composite longerons and ribs

Discussion in 'Composites' started by jthntrmn, Jul 14, 2008.

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  1. Jul 14, 2008 #1

    jthntrmn

    jthntrmn

    jthntrmn

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    I am considering building a KR2S "Super" due to its low cost and easy build process. I was wondering if anyone had attempted to make the boat frame out of carbon fiber tubes and if it would have any weight savings benefit. I was really wondering about building the KR2S Super out of as much cf as possible due to increased strenght and reduced weight. I know the cost will be more but I feel it would justify the better constructed airframe. Thanks, JT
     
  2. Jul 14, 2008 #2

    Scott

    Scott

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    Johnathn,

    I do not see the advantage of building the KR2S Super2 fuse (www.KRSuper2.com) from Carbon Fiber. The fuselage is made of a fiberglass/foam/fiberglass sandwich, one layer fiberglass BID on the inside and then a double Fiberglass layer on the outside, one UNI and one BID. This results in a structure that is amazingly strong, much stronger than is required by the stresses of full aerobatic flight.

    Carbon Fiber really shines when you are replacing many layers of Fiberglass with fewer layers of Carbon fiber. It would not buy you anything to replace the inner layer of Fiberglass BID with Carbon fiber, and you would not want to replace the two outside layers with a single layer of BID CF as it would be too thin and brittle. In my opinion, the fuselage is not the best place the use Carbon Fiber. There are areas of the Super2 that utilize Carbon Fiber--nose gear reinforcement, the control surfaces and of course the wing spar.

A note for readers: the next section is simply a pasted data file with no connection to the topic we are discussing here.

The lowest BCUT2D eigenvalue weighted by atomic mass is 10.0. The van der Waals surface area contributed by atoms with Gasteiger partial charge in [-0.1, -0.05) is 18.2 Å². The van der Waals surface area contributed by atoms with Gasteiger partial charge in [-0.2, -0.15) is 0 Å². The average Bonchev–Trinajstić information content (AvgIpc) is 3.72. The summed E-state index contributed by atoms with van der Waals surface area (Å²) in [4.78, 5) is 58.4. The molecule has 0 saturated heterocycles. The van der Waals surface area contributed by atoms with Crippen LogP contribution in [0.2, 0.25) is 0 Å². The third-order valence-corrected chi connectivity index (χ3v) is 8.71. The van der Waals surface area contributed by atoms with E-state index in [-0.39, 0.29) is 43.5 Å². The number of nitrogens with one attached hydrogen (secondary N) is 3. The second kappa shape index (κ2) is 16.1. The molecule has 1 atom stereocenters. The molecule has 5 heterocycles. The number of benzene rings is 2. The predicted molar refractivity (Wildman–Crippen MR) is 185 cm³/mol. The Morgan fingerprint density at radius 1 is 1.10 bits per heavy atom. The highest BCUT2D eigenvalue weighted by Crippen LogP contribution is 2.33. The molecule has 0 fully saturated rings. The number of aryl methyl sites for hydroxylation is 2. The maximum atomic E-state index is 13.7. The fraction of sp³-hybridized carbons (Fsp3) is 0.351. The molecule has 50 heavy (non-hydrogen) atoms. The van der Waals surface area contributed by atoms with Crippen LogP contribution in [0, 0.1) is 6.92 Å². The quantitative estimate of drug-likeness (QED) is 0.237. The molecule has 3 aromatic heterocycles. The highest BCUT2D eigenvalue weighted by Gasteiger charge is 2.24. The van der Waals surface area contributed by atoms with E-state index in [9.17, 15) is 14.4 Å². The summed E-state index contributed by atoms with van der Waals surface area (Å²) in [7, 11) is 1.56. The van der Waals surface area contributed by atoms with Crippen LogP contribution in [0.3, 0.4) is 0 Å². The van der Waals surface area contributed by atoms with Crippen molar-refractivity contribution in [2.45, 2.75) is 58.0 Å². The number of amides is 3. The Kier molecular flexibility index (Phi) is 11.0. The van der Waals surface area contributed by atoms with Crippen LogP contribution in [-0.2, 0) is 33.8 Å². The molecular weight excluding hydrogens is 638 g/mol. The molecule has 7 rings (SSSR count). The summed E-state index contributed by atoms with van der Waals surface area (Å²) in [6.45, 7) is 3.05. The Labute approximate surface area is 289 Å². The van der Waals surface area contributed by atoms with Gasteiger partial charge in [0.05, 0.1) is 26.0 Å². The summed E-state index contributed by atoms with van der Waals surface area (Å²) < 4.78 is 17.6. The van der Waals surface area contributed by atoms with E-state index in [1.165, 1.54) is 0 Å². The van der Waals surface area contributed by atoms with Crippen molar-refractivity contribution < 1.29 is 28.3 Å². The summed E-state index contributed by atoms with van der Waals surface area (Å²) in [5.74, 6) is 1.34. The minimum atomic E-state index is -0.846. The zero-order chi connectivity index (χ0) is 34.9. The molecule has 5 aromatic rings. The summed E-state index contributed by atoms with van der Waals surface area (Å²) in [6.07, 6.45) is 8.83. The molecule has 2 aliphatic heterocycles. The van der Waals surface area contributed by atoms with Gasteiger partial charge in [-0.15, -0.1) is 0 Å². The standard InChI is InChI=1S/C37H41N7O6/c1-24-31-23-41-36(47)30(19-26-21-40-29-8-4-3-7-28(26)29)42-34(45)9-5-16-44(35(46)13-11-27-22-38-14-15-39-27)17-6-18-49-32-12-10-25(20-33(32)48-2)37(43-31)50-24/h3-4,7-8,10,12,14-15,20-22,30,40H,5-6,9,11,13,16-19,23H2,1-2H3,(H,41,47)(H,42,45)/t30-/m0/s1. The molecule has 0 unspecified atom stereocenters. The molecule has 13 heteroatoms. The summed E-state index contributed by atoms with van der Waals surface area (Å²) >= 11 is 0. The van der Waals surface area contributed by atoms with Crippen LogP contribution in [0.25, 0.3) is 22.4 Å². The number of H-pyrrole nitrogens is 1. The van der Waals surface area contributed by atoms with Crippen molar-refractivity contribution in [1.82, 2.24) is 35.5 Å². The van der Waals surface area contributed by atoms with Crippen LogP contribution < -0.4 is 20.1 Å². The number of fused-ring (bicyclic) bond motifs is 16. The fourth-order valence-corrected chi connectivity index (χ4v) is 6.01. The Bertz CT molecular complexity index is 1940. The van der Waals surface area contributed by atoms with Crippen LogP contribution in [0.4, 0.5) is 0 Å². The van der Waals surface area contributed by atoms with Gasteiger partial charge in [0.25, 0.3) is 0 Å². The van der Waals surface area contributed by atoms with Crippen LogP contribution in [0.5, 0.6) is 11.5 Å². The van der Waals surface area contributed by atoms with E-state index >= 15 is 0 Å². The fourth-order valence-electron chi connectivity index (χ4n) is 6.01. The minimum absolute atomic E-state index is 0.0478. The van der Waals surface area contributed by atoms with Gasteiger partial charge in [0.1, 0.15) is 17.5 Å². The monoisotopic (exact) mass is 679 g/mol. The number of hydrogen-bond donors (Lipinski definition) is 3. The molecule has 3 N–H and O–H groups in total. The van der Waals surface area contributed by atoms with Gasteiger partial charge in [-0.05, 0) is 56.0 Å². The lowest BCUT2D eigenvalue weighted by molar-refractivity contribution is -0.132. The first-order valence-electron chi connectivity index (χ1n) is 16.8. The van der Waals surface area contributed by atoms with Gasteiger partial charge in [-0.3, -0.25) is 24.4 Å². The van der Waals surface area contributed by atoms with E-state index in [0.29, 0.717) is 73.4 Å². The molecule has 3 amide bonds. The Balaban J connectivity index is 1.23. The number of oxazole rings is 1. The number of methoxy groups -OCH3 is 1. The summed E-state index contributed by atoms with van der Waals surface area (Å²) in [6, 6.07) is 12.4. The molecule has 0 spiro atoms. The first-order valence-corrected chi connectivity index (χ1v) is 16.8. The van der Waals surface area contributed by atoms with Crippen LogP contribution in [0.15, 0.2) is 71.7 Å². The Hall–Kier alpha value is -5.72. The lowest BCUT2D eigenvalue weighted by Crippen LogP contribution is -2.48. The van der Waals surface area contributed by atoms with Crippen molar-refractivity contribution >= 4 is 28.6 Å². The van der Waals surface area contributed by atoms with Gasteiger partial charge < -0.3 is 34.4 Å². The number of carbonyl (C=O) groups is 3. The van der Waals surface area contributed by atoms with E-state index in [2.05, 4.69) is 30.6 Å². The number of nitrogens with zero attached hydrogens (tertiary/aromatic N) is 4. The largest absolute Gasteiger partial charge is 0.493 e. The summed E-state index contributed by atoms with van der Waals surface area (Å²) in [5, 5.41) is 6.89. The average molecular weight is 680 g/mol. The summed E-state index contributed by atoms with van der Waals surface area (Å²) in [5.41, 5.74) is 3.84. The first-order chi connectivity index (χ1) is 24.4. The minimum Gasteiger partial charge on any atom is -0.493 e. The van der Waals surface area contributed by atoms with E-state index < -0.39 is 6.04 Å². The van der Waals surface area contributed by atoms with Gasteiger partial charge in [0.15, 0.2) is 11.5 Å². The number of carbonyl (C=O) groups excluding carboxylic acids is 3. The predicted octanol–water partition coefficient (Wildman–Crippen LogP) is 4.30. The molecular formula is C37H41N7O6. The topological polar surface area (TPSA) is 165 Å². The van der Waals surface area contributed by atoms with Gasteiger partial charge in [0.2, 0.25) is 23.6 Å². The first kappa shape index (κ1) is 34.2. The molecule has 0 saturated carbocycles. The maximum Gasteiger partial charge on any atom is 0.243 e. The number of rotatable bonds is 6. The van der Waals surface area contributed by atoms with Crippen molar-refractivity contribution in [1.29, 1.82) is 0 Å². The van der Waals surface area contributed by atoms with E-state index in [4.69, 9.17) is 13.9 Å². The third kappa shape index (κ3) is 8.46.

If you calculate the amount of Carbon Fiber you are talking about and then calculate the cost, I think you are going to be amazed--spend that money on a nice EFIS.

    Just my opinion, :)
     
  3. Jul 16, 2008 #3

    wsimpso1

    wsimpso1

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    +1 on Scott.

    In order to do the job right, you would have to derive the loads and design a new fuselage. As long as you are solving your equations for carbon, check them out for glass too, and compare them to each other and to the factory way of building. I would be willing to bet that the KR2S, like many other little airplanes, has its skin and structure designed as much to stand building and then ground abuse more than to survive flight loads. Which means a certain thickness of composite, no matter how you do it.

    One of the things about carbon is that it is frequently only a little stronger than glass in a home layup. The fantastic numbers we see for carbon strength are usually obtainable with pre-pregs, vacuum bagging, and an autoclave.

    Now, even then, carbon will save you some weight relative to glass, just not a lot... In my bird, one where the pragmatist went with fiberglass, my wing will weigh a lot more than my fuselage. So, if you are still in love with carbon, you might be better off to redesign the wing structure in carbon.

    Billski
     
  4. Jul 16, 2008 #4

    Rom

    Rom

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    In my tadpole shaped fuseloge I am using two layers of e-glass inside and out. Carbon fiber for strength as previously mentioned in a hand layup is not much better than fiberglass. If you want the advantage of carbon, pultruded carbon rods in lieu of unidirectional fiberglass spar caps would give the benefit of additional strength/weight.
     
  5. Jul 22, 2008 #5

    Midniteoyl

    Midniteoyl

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    Besides, you'd then have to have external antennae as opposed to internal for a glass bird.
     

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